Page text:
Companies are offering thousands of dollars in six-figure salaries, sign-on bonuses to attract, retain drivers
As the US continues to feel the pain from supply chain disruptions, companies across the country are ramping up their incentives to attract new truck drivers, which include six-figure salaries and sign-on bonuses.
H&M Intermodal Services, which transports containers to and from marine terminals, rail ramps and distribution centers in the Northeast, is offering truckers up to $5,000 per week, or $260,000 per year, with a $3,000 sign-on bonus. During this, cisco, the world’s largest broadline food distributor, is offering a $15,000 sign-on bonus with a salary of $110,000 per year.
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The American Trucking Association estimates that the US is facing a shortage of approximately 80,000 truck drivers.
California port chief: ‘Fragile’ supply chain needs investment, to attract ‘full-court press’ workers
Matt Schrappe, CEO of the Harbor Trucking Association, which oversees drivers at the ports of Los Angeles, Long Beach and Oakland, Calif.; and Seattle and Tacoma, Washington told Granthshala Business that they have become a hot commodity amid the nation’s increase in import volume.
“If you have a commercial driver’s license and if you have experience and are able to safely operate a heavy duty vehicle like the one you are in demand, it doesn’t matter, because you need drivers. Is.” Shrap said. “The men and women who run these trucking companies and those who drive and are trying to grow their business are always on the lookout for qualified drivers”
Although salary increases and sign-on bonuses are primarily aimed at recruiting, Shrap points out that they are just as important to retain.
“They’re gonna follow a little money. If someone else is like, ‘Look, I’ll pay you more,’ chances are they’ll go there,” he said. “The whole point is this productivity. The more you get into port, the more money you’re going to make and you just want to keep these drivers happy.”
California trucking industry leader warns of labor shortages, ship backlog causing ‘perfect storm’
Although he acknowledged that most accidents are due to retiring truck drivers, he said the ATA’s shortfall figures pertain to over-the-road truck drivers, not porters. They estimate there are about 14,000 drivers who come to the Port of Long Beach once a day during a normal work week.
Ultimately, he believes the overall trucking industry is having trouble finding new blood as it has become a discredited profession.
“You get to blame for environmental issues, accidents, or overcrowding. I mean, it’s a thankless job sometimes, and I don’t think it’s high on people’s career radar because it’s not the sexy work that it is.” Used to be,” he said. “Instead of blaming the trucking industry for this backup, which is far from reality, we should celebrate these people as they are trying to get this cargo off the dock every day.”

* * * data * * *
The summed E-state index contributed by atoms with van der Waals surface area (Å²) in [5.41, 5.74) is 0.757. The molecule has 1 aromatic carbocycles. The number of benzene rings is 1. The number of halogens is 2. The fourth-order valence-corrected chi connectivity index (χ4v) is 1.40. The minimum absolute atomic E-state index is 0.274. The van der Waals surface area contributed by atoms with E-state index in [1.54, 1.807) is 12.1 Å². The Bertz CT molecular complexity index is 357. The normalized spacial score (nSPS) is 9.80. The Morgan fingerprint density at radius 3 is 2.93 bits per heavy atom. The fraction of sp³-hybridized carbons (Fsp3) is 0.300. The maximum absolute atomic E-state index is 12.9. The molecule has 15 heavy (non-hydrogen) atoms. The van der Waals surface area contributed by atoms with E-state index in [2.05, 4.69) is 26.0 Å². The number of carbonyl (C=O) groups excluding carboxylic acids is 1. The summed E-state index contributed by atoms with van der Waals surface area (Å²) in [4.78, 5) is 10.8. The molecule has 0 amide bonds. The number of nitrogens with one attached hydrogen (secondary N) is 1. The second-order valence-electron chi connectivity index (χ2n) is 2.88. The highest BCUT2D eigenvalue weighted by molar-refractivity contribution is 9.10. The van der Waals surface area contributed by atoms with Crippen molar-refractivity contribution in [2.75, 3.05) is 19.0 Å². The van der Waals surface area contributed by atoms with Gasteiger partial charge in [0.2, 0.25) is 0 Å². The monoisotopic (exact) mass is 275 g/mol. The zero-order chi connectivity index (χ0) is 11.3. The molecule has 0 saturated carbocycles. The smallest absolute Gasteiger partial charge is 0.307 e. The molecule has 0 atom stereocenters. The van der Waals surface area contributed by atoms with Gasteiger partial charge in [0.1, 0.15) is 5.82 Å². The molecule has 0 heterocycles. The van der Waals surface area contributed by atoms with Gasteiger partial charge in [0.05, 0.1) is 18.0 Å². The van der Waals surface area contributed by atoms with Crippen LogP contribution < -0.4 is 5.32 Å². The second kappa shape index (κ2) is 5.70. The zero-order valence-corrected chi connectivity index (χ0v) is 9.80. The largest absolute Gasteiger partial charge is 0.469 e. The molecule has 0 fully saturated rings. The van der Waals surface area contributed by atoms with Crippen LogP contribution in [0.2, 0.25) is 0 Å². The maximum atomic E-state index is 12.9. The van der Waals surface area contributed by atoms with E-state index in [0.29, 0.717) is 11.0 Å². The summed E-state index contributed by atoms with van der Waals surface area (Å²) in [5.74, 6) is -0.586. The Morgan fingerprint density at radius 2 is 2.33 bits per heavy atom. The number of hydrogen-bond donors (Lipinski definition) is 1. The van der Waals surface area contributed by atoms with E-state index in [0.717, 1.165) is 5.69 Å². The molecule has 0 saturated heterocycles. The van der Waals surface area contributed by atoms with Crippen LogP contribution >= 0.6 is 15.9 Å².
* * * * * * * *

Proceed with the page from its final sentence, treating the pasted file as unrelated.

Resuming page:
“When you spend hours at the sea terminal waiting for the chassis, it’s hard to persuade people to come in,” he said. “It’s no tempting thing to sit in your truck waiting for hours. Drivers want to drive.”
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When it comes to addressing congestion at U.S. ports, Schropp says supply chain problems won’t be fixed simply by throwing more truck drivers into the mix.
“What’s become the real challenge here is just the massive amount of empty containers that are scattered all over Southern California, the Southwest, the Central Valley. It’s just become the curse of our members’ existence,” he explained. “They are sitting on top of chassis that cannot be used to pull imports out of the docks and the maritime terminal is unable to receive them. They do not have the ability to receive them because either they are out of space or the ones that are not. The deal they’ve had with steamship lines, they’ve told them to basically stop accepting certain types of containers… that’s probably, from our point of view, really the biggest problem.”
Curse blames steamship lines, which he says aren’t sending enough ships to help clean up empty containers.
“They keep sending fully efficient ships loaded with thousands of import containers which makes the job even more of a chore,” he said. “Retailers are doing their best to unload them into warehouses, but you as a trucking company are forced to make an appointment to pick up those containers and you need a chassis to move them. So if it’s sitting on the bottom of an empty container, you can’t use that chassis.”
Although the Port of Long Beach and the Port of Los Angeles have announced that they will transition to 24/7 operations, Schropp said the real solution will be for the state and federal government to address the “passive” placement system at ports, A mitigation strategy to bring back large quantities of empty containers from where they came, find short-term space to unload empty containers from chassis and push for greater investment in infrastructure.
Meanwhile, he warned that as the holiday season approaches, products are going to get more expensive for consumers.
“These costs have to be borne. You cannot absorb them with the goodness of your heart,” he said. “And we’ve seen inflation issues. It’s directly related to shipping and the cost of goods.”